angry pom running



What Causes Aggression in Dogs?

Understanding why your dog is becoming aggressive is the first step in putting together the best plan for stopping this threatening behavior. There are a handful of reasons that your dog might start acting uncharacteristically aggressive. Some common causes of canine aggression include, but are not limited to:

  • Illness and injury
  • Fear
  • Possessiveness
  • Show of dominance
  • Frustration



Types of Aggression in Dogs

More often than not, there is a relatively common reason for a given type of aggressive canine behavior. For example, a dog that establishes dominance by being aggressive might exhibit that dominance by lashing out when on a leash, being unfriendly with new family members, or even attacking other dogs.


To better prevent and treat your pup’s aggression and understand what motivates your dog’s bad behavior, figuring out which type of dog aggression you may be dealing with will be essential.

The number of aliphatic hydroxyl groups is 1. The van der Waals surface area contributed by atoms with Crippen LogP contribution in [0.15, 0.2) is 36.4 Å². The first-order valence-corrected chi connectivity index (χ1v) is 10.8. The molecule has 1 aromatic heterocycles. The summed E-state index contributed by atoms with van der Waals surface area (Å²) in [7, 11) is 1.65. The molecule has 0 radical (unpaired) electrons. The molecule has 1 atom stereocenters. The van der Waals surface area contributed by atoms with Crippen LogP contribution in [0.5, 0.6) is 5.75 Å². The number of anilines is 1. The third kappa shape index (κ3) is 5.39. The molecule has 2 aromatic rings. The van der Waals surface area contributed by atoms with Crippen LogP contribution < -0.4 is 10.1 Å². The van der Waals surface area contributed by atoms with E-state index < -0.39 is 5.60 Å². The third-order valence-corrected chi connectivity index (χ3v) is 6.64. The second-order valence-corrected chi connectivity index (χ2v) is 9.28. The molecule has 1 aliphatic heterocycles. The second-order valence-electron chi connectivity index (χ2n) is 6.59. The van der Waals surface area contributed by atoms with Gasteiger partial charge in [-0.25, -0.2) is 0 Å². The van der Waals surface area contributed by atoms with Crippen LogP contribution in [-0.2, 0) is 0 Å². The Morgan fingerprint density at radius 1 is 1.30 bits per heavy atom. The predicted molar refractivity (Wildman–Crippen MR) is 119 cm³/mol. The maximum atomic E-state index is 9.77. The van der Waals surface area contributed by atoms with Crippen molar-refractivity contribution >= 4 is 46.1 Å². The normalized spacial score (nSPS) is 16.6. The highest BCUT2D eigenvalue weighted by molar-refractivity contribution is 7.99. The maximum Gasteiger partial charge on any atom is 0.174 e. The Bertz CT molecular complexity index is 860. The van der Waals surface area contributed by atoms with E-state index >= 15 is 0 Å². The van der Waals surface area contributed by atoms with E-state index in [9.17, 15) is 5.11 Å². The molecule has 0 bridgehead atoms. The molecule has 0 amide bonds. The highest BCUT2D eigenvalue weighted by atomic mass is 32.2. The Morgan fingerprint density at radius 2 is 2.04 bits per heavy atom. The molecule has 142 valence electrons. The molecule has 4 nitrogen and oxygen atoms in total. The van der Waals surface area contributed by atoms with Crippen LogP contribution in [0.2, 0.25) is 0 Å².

Fear or Defensive Aggression

Just like with humans, fear can be an extremely powerful motivator for aggression in dogs. A nervous dog will typically turn to a fight or flight response when faced with a scary situation – and fear-aggressive dogs will almost always choose to fight.


Fear aggression in dogs, unlike most other types of canine aggression, has no warning signs. Most scared dogs will only react when they can’t see another option but defend themselves. In most cases of this type of aggression, the behavior is caused by a trauma in the dog’s past. Dogs reacting in this way won’t snarl, growl, or bare their teeth before they bite at their source of fear.


Related: Dog Scared of Thunder [How To Help Them Stay Calm!]